Sunday, March 16, 2008

Finally - a Twin Falls success story.

So our story continues...last post your humble and brave narrator had failed to reach the great Twin Falls at Richland Creek. Thwarted by rain and high water, suffering the loss of a trusty tripod and some damage to a Hyundai. After hiking in the rain for a few miles to turn back a half mile from the falls thanks to a nearly flooded creek crossing, it became a mission to make it to the falls. I had replaced the tripod that I broke out there the week before (adios, tax return!), so I was ready. I could say that I would try to make it there come Hell or high water. I already experienced the high water part, so what else could happen?

The weekend after proved to be another good weekend for waterfall hunting. All the rain the past week should mean that the falls would have a decent amount of water flowing through. Plus the weathermen predicted it would be cloudy for most of the day. I packed up the camera gear, and woke up at the crazy early time of 6:30 am(!) and drove out to the falls.

This attempt would be a bit different, I’d be trying to take a different route to the falls. This route would be longer (about 6 miles), but would follow along the scenic Long Devil’s Fork. The considerable downside to this option being that most of the hike is rated as a "difficult bushwhack," which can prove to be a bit hard on anyone foolish enough to hike out there.

The drive up there was fairly uneventful, but as I got into the hills along Hwy. 7, there was some cool frost on the trees. The area was filled with hoarfrost, a rare form of frost that I had read about but had never seen in person before.
Cold and frosty morning


The hillsides were covered in the frost. It was a neat scene to drive through. Luckily the ice was all on the trees and not on the road.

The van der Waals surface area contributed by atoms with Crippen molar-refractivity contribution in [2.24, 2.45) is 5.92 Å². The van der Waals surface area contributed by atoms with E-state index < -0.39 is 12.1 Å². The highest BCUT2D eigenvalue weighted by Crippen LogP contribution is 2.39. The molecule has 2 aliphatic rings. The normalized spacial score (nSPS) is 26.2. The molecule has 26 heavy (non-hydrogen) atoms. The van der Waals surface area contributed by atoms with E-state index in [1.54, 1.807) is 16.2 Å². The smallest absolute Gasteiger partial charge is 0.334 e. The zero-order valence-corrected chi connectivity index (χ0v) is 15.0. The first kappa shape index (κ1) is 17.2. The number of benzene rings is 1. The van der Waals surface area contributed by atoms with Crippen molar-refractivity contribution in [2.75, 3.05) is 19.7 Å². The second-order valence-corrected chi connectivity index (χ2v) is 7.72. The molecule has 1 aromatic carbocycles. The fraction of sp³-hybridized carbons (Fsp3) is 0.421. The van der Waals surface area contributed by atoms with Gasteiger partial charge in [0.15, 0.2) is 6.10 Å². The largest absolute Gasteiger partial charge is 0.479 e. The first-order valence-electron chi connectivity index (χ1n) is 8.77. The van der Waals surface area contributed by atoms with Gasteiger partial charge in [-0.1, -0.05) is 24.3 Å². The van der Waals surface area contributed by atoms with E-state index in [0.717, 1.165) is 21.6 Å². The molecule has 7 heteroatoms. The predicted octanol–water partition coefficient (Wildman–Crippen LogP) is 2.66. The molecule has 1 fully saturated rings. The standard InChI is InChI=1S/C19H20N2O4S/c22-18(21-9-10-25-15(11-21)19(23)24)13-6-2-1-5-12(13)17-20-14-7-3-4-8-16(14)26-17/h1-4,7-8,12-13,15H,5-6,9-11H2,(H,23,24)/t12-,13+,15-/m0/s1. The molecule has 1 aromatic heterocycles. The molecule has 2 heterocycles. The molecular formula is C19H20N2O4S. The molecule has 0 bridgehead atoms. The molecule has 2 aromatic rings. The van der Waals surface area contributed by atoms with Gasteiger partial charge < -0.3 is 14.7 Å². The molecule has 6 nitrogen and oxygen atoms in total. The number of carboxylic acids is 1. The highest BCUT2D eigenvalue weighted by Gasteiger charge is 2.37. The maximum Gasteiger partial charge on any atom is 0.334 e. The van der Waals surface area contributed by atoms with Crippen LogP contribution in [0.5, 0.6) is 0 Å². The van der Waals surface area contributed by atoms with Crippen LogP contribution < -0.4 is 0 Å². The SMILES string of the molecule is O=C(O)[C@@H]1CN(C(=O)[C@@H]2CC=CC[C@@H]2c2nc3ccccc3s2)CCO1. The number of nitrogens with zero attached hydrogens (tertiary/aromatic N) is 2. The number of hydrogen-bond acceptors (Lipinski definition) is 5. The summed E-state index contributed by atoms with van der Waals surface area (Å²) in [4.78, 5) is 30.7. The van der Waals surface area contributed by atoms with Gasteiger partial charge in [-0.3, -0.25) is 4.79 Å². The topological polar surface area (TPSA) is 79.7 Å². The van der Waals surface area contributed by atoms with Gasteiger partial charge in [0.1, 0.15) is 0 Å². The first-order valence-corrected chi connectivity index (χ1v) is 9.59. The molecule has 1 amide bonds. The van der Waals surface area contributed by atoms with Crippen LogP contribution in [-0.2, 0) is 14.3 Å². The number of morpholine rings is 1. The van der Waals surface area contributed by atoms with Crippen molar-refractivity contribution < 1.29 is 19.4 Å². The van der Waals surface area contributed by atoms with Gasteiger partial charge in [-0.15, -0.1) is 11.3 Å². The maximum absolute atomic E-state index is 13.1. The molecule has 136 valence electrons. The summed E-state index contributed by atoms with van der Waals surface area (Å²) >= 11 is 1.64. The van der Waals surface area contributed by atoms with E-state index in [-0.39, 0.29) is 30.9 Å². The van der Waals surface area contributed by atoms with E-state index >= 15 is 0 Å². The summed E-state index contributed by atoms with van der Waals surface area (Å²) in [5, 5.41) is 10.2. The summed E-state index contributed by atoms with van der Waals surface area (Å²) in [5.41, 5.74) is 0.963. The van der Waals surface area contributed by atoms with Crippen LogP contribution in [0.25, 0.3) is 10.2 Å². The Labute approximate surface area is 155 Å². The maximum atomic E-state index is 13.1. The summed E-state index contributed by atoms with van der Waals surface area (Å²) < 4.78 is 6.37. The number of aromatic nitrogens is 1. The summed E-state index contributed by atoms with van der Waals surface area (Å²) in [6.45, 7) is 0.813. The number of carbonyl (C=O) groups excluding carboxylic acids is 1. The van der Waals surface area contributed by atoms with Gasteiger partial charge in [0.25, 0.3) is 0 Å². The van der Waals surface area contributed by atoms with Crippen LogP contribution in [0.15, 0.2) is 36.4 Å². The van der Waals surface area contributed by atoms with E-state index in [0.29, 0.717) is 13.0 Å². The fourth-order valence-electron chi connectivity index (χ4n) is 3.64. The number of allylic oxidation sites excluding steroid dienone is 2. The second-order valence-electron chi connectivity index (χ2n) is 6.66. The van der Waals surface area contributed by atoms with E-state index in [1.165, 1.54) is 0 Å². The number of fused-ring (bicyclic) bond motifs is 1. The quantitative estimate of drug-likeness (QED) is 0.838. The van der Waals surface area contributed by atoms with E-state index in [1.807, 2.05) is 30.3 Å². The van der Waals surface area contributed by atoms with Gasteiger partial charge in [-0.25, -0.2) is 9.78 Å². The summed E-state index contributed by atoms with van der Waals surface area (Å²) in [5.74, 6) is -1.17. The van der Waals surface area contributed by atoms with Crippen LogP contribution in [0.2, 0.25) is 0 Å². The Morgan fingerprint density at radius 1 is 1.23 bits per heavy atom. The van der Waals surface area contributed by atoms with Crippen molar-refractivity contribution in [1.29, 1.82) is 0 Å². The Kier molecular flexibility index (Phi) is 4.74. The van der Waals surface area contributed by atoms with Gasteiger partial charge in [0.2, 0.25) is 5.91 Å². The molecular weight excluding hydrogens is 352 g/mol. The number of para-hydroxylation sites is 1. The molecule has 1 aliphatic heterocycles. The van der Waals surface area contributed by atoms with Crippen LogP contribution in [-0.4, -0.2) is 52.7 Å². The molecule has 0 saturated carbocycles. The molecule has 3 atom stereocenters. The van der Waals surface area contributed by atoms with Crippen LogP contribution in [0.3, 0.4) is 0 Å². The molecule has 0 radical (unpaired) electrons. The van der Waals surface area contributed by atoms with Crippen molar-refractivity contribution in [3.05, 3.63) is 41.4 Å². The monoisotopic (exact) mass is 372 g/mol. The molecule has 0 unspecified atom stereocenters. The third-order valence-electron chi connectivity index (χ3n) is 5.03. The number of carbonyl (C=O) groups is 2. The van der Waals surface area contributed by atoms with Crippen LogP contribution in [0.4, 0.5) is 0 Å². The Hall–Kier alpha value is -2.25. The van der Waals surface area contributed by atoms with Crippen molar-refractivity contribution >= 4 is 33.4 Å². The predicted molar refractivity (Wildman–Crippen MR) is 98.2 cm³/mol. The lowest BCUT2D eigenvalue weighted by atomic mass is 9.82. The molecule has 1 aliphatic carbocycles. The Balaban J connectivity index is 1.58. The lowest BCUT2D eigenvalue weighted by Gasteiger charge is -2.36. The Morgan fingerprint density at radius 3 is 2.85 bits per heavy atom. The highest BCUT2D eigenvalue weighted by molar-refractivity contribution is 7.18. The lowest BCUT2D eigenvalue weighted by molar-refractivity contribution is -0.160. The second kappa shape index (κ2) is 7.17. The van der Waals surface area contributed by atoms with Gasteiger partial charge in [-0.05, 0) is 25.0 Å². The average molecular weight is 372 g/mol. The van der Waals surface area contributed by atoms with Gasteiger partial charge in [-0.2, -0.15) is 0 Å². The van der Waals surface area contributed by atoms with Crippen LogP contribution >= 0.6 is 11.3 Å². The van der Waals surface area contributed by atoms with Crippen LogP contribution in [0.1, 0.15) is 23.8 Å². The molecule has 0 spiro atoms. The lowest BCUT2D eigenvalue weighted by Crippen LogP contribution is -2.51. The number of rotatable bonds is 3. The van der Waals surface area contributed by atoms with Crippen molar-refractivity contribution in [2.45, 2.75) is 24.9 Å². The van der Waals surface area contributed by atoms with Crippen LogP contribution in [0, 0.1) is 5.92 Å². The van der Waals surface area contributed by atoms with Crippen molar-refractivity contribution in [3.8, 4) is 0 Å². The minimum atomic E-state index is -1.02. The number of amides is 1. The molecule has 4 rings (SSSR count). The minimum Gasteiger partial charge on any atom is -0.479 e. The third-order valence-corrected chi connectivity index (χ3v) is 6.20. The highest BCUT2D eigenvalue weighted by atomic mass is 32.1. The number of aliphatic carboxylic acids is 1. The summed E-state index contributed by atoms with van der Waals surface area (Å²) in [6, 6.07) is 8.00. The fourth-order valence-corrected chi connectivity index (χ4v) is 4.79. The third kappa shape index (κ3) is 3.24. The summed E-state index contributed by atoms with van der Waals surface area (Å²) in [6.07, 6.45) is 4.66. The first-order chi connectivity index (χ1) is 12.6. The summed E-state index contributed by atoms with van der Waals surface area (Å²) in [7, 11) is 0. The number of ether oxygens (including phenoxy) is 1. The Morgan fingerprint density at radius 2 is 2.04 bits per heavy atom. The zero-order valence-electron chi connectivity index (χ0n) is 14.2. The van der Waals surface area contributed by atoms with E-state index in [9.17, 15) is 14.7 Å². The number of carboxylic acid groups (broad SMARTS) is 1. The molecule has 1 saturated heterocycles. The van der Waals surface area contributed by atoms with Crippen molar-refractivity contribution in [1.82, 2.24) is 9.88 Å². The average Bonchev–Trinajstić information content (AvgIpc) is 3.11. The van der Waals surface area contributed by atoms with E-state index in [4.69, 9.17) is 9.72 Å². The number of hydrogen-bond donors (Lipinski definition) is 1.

Into the frost...

The waterfall I was seeking is in the Richland Creek Wilderness, about 40 miles or so north of Russellville. To get there means going up Hwy. 7, then turning off onto a series of dirt roads, in varying states of ill-repair. At first the roads are well maintained, and well marked. But that changes, sadly. I ended up getting lost twice, going down the wrong dirt road. Both times ending up at a locked gate. The roads also got quite rough, something that would knock around a good sized 4x4. They were a bit much for my little Hyundai, and I am lucky I made it through. But I eventually made it to the trailhead, next to an old cemetery.

To reach the falls, you begin your journey along an old trace that heads out into the woods. I was amused to note that this old road trace that hadn’t seen any vehicle traffic in decades was in much better shape than the road I just tried to drive down.

After hiking on that road trace for 1.8 miles, I crossed a nice creek. This is where the hike begins to get interesting. The road trace would continue on, but to see the falls and all the interesting stuff it meant bushwhacking time. I followed down the creek for a bit, which had some neat little waterfalls on it.
On the way...

The way down was steep and rocky, but I eventually managed to make my way down to Big Devil’s Fork, which makes up part of Twin Falls. As best I could tell, there wasn’t any trail at all along the creek. The terrain included some nice features - rocks (lots of these), thorns (lots of these) and an uneven path. But it did also have some neat stuff in the creek though:
Big Devil's Fork

It was tough going but well worth it. After 2.3 miles of hiking I came upon this awesome little waterfall - Hamilton Falls. It’s only 12 feet high, but a nice stop along the way.
Don Hamilton Falls

From Hamilton Falls it’s just a matter of following the creek downstream for about a half mile to reach Twin Falls. The terrain was still a bit crazy, so I ended up heading a bit uphill trying to find a good way through. I crossed a few creeks, and eventually ended up at the top of the hill. The top was flat, and the hiking was much easier. The bad part of this, however, was that I was now well above the creek so that it was out of view. This meant that I had no good idea where Twin Falls were, or if I was missing any good scenic stuff down there. Luckily the falls do make a lot of noise, so when I heard a lot of commotion coming from the creek I headed down hill to the creek. The hill was, of course, steep. Mostly it involved me stumbling and grabbing onto any tree I could find to prevent me from going downhill face first. Eventually I made it to the creek, but not quite to the falls. The last bit of effort involved a descent along a muddy area that didn’t look like it would support me if I tried. So the last part of my hike to Twin Falls involved me scooting downhill butt-first, which wasn’t pretty but it did get me there. So finally, the great Twin Falls of Devil’s Fork: